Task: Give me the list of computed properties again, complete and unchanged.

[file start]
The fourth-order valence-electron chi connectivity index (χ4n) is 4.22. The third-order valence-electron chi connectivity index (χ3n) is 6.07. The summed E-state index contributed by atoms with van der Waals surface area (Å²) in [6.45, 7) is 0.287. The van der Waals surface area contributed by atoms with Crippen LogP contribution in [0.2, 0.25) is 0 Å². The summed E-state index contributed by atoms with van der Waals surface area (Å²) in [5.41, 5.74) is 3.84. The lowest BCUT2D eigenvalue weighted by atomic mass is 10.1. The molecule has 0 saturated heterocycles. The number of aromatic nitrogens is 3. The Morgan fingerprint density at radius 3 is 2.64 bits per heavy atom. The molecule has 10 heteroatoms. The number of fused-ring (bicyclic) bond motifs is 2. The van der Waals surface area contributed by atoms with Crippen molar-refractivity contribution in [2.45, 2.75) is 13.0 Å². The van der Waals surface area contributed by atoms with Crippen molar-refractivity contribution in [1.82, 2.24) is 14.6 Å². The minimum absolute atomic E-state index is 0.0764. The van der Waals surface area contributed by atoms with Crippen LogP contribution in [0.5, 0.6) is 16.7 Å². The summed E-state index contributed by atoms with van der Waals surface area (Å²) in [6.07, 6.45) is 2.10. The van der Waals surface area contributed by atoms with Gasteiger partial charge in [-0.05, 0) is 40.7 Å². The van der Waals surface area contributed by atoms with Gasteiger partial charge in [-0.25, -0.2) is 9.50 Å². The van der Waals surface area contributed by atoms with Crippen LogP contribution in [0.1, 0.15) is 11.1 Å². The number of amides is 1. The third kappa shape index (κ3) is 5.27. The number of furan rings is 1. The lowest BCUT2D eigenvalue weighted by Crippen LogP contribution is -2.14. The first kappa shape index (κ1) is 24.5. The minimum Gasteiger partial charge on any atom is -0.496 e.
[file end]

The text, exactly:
The fourth-order valence-electron chi connectivity index (χ4n) is 4.22. The third-order valence-electron chi connectivity index (χ3n) is 6.07. The summed E-state index contributed by atoms with van der Waals surface area (Å²) in [6.45, 7) is 0.287. The van der Waals surface area contributed by atoms with Crippen LogP contribution in [0.2, 0.25) is 0 Å². The summed E-state index contributed by atoms with van der Waals surface area (Å²) in [5.41, 5.74) is 3.84. The lowest BCUT2D eigenvalue weighted by atomic mass is 10.1. The molecule has 0 saturated heterocycles. The number of aromatic nitrogens is 3. The Morgan fingerprint density at radius 3 is 2.64 bits per heavy atom. The molecule has 10 heteroatoms. The number of fused-ring (bicyclic) bond motifs is 2. The van der Waals surface area contributed by atoms with Crippen molar-refractivity contribution in [2.45, 2.75) is 13.0 Å². The van der Waals surface area contributed by atoms with Crippen molar-refractivity contribution in [1.82, 2.24) is 14.6 Å². The minimum absolute atomic E-state index is 0.0764. The van der Waals surface area contributed by atoms with Crippen LogP contribution in [0.5, 0.6) is 16.7 Å². The summed E-state index contributed by atoms with van der Waals surface area (Å²) in [6.07, 6.45) is 2.10. The van der Waals surface area contributed by atoms with Gasteiger partial charge in [-0.05, 0) is 40.7 Å². The van der Waals surface area contributed by atoms with Gasteiger partial charge in [-0.25, -0.2) is 9.50 Å². The van der Waals surface area contributed by atoms with Crippen LogP contribution in [0.1, 0.15) is 11.1 Å². The number of amides is 1. The third kappa shape index (κ3) is 5.27. The number of furan rings is 1. The lowest BCUT2D eigenvalue weighted by Crippen LogP contribution is -2.14. The first kappa shape index (κ1) is 24.5. The minimum Gasteiger partial charge on any atom is -0.496 e.